Herein, media 132 is fully encrypted with a key shared by multiple DRM systems supported by media transmitting device 110. The shared key is encrypted by each DRM system according to a proprietary or publicly used encryption scheme and provided to the media receiving device 120 with the encrypted media or prior to transmission of the encrypted media. As an illustrative example, as shown in
Referring back to
Referring now to
Media 140 is received in a clear format is provided to encrypting logic 200. Such media may be received in the clear as an input or, if in an obfuscated format, may be descrambled by descrambler 205. Descrambler 205 would have access to stored keys that may be pre-stored within media transmitting device 110 or transmitted prior to receipt of media 140.
Herein, key generating logic 210 is adapted to generate a key 212 that is provided to encrypting logic 200 and DRM system logic 220 1-220 N. According to one embodiment of the invention, key 212 is used by encrypting logic 200 for encrypting media 140 prior to transmission. Moreover, key 212 is supplied to DRM system logic 220 1, . . . , 220 N, each of which encrypts key 212 according to a selected cryptographic function and provides the encrypted keys 225 1-225 N to buffering logic 230.
It is contemplated that key 212 may be periodically altered by altering a count value stored in memory 215. More specifically, the count value may be used to create sub-keys, namely the count value (e.g., 64-bits in length) may be used as data for a symmetric key operation such as Advanced Encryption Standard (AES) where the cryptographic result constitutes key 212.
Buffering logic 230 operates as a temporary buffer for one or more of the following: encrypted keys 225 1-225 N, encrypted media 240 from encrypting logic 200 and metadata 242. Metadata 242 describes the particulars of encrypted media 240. For instance, where encrypted media is an encrypted movie, metadata 242 may identify the particular cryptographic function used, title of the media, the genre (e.g., drama, action, etc.), or any other particulars. According to one embodiment of the invention, encrypted keys 225 1-225 N, encrypted media 240 and metadata 242 are collectively routed to digital receiver interface (DRI) 250 for transmission as a stream of packets from media transmitting device 110. According to another embodiment, in response to a request for keys from media receiving device 120 of
Cable card 400 comprises a descrambler 405 and copy protection logic 410. More specifically, descrambler 405 receives media 415 in an obfuscated format and recovers media 420 in a clear format. Media 420 undergoes copy protection operations, which include any operation designed to prevent duplication of media 420. Copy protection operations may involve an assignment of access rights to media 420, insertion of a watermark, or obfuscation of media 420 itself.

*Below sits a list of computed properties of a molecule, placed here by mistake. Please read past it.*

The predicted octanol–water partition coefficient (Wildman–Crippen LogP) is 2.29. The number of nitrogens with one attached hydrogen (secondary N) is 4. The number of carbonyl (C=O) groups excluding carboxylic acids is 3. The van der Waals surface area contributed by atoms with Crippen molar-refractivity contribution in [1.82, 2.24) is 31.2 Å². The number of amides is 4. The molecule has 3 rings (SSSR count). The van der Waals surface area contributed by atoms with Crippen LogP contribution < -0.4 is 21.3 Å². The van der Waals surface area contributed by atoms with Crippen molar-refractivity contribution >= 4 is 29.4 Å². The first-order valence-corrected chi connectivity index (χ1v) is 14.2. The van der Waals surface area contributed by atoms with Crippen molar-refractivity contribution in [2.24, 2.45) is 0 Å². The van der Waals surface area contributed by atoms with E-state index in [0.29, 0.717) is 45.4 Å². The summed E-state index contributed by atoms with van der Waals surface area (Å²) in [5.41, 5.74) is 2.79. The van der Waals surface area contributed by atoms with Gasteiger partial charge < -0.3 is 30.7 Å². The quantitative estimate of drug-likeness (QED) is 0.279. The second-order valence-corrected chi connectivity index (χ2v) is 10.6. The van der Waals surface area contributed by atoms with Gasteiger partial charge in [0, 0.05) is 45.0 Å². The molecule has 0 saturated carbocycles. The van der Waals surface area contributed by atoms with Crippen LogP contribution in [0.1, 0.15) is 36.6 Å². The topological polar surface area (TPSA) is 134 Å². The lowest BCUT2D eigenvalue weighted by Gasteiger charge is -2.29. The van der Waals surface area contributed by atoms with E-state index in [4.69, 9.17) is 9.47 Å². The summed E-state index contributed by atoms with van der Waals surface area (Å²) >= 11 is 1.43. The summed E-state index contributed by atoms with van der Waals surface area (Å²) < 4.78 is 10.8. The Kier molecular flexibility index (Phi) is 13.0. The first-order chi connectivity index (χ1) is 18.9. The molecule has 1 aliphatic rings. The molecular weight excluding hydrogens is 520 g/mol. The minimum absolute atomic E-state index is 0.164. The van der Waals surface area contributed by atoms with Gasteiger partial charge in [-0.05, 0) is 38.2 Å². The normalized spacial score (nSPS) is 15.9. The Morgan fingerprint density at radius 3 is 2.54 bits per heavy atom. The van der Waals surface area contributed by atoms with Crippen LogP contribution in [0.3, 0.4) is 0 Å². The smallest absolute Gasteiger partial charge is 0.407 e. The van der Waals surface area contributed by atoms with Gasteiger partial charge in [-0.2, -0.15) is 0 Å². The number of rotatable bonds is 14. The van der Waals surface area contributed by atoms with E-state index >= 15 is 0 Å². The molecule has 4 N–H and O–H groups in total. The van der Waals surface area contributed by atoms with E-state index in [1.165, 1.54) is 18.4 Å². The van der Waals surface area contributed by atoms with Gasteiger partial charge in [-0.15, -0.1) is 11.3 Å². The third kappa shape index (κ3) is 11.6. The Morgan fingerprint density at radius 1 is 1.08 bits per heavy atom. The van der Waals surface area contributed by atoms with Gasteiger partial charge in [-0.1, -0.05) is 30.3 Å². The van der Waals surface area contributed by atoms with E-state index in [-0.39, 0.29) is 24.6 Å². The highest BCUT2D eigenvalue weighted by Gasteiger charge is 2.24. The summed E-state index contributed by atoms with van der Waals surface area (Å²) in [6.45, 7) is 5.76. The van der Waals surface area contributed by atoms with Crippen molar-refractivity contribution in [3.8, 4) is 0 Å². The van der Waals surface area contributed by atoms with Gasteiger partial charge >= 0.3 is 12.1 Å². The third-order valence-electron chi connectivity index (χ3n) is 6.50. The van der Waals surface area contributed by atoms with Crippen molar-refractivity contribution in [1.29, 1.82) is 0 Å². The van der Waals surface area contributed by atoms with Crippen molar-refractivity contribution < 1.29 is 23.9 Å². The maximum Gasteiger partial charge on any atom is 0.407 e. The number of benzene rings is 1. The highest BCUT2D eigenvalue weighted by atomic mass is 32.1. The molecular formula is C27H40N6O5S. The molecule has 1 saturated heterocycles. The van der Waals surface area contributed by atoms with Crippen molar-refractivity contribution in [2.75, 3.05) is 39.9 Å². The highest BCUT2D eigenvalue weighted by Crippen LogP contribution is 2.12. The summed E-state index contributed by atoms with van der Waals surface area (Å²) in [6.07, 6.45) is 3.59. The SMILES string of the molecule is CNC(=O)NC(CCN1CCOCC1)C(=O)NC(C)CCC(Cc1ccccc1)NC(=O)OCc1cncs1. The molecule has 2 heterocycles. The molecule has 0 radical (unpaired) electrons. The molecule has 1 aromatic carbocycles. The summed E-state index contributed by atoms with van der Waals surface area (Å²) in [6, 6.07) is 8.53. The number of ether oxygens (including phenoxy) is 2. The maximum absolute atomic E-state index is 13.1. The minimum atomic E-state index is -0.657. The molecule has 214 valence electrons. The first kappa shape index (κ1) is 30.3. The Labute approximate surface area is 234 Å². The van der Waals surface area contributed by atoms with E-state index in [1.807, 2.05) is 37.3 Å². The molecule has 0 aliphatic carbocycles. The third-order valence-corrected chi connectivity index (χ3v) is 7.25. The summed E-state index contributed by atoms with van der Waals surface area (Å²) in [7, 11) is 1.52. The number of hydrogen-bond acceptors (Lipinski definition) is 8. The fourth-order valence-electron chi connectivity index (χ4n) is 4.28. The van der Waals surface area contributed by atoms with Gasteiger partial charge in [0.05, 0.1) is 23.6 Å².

Media transmitting device 110 includes copy protection logic 430 in communication with copy protection logic 410. This maintains a secure interconnect between cable card 400 and logic mounted on a circuit board within media transmitting device. Once copy protection logic 430 removes the copy protection, media 420 is in the clear format again and is supplied to encryption logic 200, which encrypts media 420 using a key 212 generated by key generating logic 210 and shared with DRM systems 220 1-220 N.
Similar to the operations set forth in
Referring now to
In particular, as an illustrative example, media transmitting devices 110 1 supports a first and second type of DRM (e.g., DRM-1 520 and DRM-2 525), while media transmitting device 1102 supports a third and fourth type of DRM (e.g., DRM-3 530 and DRM-4 535) and media transmitting device 110 3 supports the fourth through Nth DRMs (e.g., DRM-4 535 to DRM-N 540). As a result, when all of the media transmitting devices 110 1-110 3 are operational and adapted to store incoming media, the media would be recorded along with three (3) different shared keys illustrated as Key-A, Key-B and Key-C. These keys will be encrypted with keys controlled by the various DRM systems 220 1-220 N, as represented as set forth in Table A below.
Encrypted Keys Legend
Key-A encrypted with key
associated with DRM-1
Key-A encrypted with key
associated with DRM-2
Key-B encrypted with key
associated with DRM-3
Key-B encrypted with key
associated with DRM-4
Key-C encrypted with key
associated with DRM-4
. . .
. . .
Key-C encrypted with key
associated with DRM-N
In particular, as an illustrative example, each of media transmitting devices 110 1-110 3 supports multiple DRM (e.g., DRM system logic 220 1-220 N). A first media transmitting devices 110 operates as a set-top box adapted to receive a Cablecard™ 640 as described in